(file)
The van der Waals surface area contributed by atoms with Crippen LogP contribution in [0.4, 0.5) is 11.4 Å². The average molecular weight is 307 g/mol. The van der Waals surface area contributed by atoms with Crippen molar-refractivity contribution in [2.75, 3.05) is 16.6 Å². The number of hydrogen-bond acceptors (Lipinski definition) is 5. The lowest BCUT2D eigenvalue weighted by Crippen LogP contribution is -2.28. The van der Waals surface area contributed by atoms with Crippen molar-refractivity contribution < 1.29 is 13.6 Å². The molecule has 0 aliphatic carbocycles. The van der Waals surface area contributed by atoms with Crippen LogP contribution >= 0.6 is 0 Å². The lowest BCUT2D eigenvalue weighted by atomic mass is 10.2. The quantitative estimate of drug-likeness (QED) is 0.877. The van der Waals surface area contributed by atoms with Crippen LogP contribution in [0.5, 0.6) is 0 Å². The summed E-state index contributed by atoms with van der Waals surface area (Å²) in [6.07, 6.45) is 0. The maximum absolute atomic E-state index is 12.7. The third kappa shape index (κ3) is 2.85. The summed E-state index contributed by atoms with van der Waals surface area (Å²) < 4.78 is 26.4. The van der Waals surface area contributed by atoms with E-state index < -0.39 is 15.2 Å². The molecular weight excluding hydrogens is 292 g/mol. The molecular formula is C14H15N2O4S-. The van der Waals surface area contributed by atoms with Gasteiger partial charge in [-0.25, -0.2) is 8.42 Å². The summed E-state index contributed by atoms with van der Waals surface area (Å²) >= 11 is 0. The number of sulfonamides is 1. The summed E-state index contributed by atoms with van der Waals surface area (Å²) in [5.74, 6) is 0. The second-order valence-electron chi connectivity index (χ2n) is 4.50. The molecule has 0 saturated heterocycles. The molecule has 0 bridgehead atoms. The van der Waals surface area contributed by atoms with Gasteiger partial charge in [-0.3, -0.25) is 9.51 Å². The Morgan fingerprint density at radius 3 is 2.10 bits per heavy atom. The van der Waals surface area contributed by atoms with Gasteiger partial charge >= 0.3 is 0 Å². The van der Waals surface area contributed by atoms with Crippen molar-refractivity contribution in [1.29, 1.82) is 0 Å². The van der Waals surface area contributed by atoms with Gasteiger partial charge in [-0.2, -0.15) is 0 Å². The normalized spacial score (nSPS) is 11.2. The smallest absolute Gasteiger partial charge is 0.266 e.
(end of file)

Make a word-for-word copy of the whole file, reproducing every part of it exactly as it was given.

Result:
The van der Waals surface area contributed by atoms with Crippen LogP contribution in [0.4, 0.5) is 11.4 Å². The average molecular weight is 307 g/mol. The van der Waals surface area contributed by atoms with Crippen molar-refractivity contribution in [2.75, 3.05) is 16.6 Å². The number of hydrogen-bond acceptors (Lipinski definition) is 5. The lowest BCUT2D eigenvalue weighted by Crippen LogP contribution is -2.28. The van der Waals surface area contributed by atoms with Crippen molar-refractivity contribution < 1.29 is 13.6 Å². The molecule has 0 aliphatic carbocycles. The van der Waals surface area contributed by atoms with Crippen LogP contribution >= 0.6 is 0 Å². The lowest BCUT2D eigenvalue weighted by atomic mass is 10.2. The quantitative estimate of drug-likeness (QED) is 0.877. The van der Waals surface area contributed by atoms with Crippen LogP contribution in [0.5, 0.6) is 0 Å². The summed E-state index contributed by atoms with van der Waals surface area (Å²) in [6.07, 6.45) is 0. The maximum absolute atomic E-state index is 12.7. The third kappa shape index (κ3) is 2.85. The summed E-state index contributed by atoms with van der Waals surface area (Å²) < 4.78 is 26.4. The van der Waals surface area contributed by atoms with E-state index < -0.39 is 15.2 Å². The molecular weight excluding hydrogens is 292 g/mol. The molecular formula is C14H15N2O4S-. The van der Waals surface area contributed by atoms with Gasteiger partial charge in [-0.25, -0.2) is 8.42 Å². The summed E-state index contributed by atoms with van der Waals surface area (Å²) >= 11 is 0. The number of sulfonamides is 1. The summed E-state index contributed by atoms with van der Waals surface area (Å²) in [5.74, 6) is 0. The second-order valence-electron chi connectivity index (χ2n) is 4.50. The molecule has 0 saturated heterocycles. The molecule has 0 bridgehead atoms. The van der Waals surface area contributed by atoms with Gasteiger partial charge in [-0.3, -0.25) is 9.51 Å². The Morgan fingerprint density at radius 3 is 2.10 bits per heavy atom. The van der Waals surface area contributed by atoms with Gasteiger partial charge >= 0.3 is 0 Å². The van der Waals surface area contributed by atoms with Crippen molar-refractivity contribution in [1.29, 1.82) is 0 Å². The van der Waals surface area contributed by atoms with Gasteiger partial charge in [-0.2, -0.15) is 0 Å². The normalized spacial score (nSPS) is 11.2. The smallest absolute Gasteiger partial charge is 0.266 e.